Showing at iD Fashion 31st March & April 1st
MUSIC & MEMORY:DEMENTIA DAZE
"...The town hall dance was the place to go!"
It was the first sentence she'd said in six months. Like a memory as clear as day from over 50 years ago. Yet ask what day yesterday was, an answer impossible to get. It was the only day in the years Mum had been in dementia care I actually left the home smiling. That day I witnessed the incredible power of music on the memory. Residents who looked as though the steps of dances were practiced daily. Those same residents who usually sat and looked blankly into the abyss.
A Chapter of Social History
This collection focuses on a significant chapter of the social history of Dunedin, New Zealand. The iconic Town Hall dances, started by Joe Brown, which ran from the 1930's through to the late1960's. The Concert Chamber of the Dunedin Town Hall was the place to be for traditional dancing to a real 'big-band'. Harry Strang, band leader of the Excelsior Dance Band (who later started the StKilda Town Hall dances) and Joe Brown's; The Embassy 6, were two groups, synonymous with the Town Hall dances. They became so popular, they were even broadcast live, on radio 4ZB.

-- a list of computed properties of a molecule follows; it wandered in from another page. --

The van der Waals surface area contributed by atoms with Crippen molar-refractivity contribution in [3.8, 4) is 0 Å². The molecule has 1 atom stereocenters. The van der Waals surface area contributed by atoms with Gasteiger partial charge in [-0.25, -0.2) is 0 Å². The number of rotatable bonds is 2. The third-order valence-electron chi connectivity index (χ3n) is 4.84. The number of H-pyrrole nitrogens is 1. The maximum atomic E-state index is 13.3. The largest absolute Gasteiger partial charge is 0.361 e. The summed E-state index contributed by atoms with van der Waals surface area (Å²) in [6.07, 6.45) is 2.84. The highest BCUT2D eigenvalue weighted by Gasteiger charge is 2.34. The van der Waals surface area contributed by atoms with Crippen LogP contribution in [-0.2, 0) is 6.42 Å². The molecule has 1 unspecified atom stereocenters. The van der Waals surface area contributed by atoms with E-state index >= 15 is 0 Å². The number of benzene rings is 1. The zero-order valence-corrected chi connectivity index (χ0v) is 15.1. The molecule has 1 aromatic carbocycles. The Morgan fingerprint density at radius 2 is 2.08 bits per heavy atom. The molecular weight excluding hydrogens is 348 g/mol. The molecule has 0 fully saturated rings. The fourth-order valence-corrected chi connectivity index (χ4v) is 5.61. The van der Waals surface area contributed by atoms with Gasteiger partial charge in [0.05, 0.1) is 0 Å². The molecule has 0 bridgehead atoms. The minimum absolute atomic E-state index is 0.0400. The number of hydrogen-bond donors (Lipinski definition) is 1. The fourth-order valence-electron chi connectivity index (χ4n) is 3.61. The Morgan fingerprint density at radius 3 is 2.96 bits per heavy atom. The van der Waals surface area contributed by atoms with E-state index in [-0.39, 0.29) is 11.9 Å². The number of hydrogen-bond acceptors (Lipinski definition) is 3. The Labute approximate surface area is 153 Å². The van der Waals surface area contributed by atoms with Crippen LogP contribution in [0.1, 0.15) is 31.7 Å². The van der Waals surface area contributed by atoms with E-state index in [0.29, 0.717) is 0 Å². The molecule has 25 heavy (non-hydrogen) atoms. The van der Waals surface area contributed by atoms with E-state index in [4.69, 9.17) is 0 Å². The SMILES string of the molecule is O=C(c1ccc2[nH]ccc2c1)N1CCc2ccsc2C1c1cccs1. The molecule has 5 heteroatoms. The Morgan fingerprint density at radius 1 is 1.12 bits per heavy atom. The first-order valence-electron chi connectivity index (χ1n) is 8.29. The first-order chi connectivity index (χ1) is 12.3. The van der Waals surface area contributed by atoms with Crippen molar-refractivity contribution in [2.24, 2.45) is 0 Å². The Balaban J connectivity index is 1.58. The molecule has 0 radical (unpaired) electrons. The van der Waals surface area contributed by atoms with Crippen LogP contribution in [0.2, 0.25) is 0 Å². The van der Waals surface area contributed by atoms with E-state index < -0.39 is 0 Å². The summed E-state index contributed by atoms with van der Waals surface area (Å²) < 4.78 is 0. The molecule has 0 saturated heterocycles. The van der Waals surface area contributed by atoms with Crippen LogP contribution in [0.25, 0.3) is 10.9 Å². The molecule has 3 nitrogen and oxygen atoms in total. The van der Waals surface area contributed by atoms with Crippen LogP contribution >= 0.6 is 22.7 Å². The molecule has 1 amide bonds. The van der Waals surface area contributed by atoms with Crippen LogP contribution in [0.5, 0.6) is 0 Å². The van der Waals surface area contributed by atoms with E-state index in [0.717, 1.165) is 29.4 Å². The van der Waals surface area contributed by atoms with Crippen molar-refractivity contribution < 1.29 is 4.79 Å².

The popularity of the dances with the young people of the day, meant, many even met their future spouse there.
"We're responsible for half the families round the country, or at least the dances certainly are."- Harry Strang
Each piece in the collection tells a piece of the story about the Dunedin Town Hall dances.
The Dunedin Public Library has a selection of interviews and a podcast about this iconic chapter of Dunedin, here:
https://dunedin.recollect.co.nz/nodes/view/216296?keywords=a the Town Hall dances
This collection has a very personal connection. Inspired by a single afternoon in my Mum's dementia care home in 2015.
A truly magical moment. A room full of people having an afternoon of living in a previous time - A time they could clearly remember. The home had put on a 'Hollywood' party. Staff dressed as famous movie stars, there was even an Elvis impersonator. The music of the residents hey-days played. The transformation, for those few hours was something that needed to be seen to be believed. It was a moment to hold onto for all of the families visiting that day. We all know certain songs which remind us of certain memories, but never did I imagine it could be that way for dementia sufferers.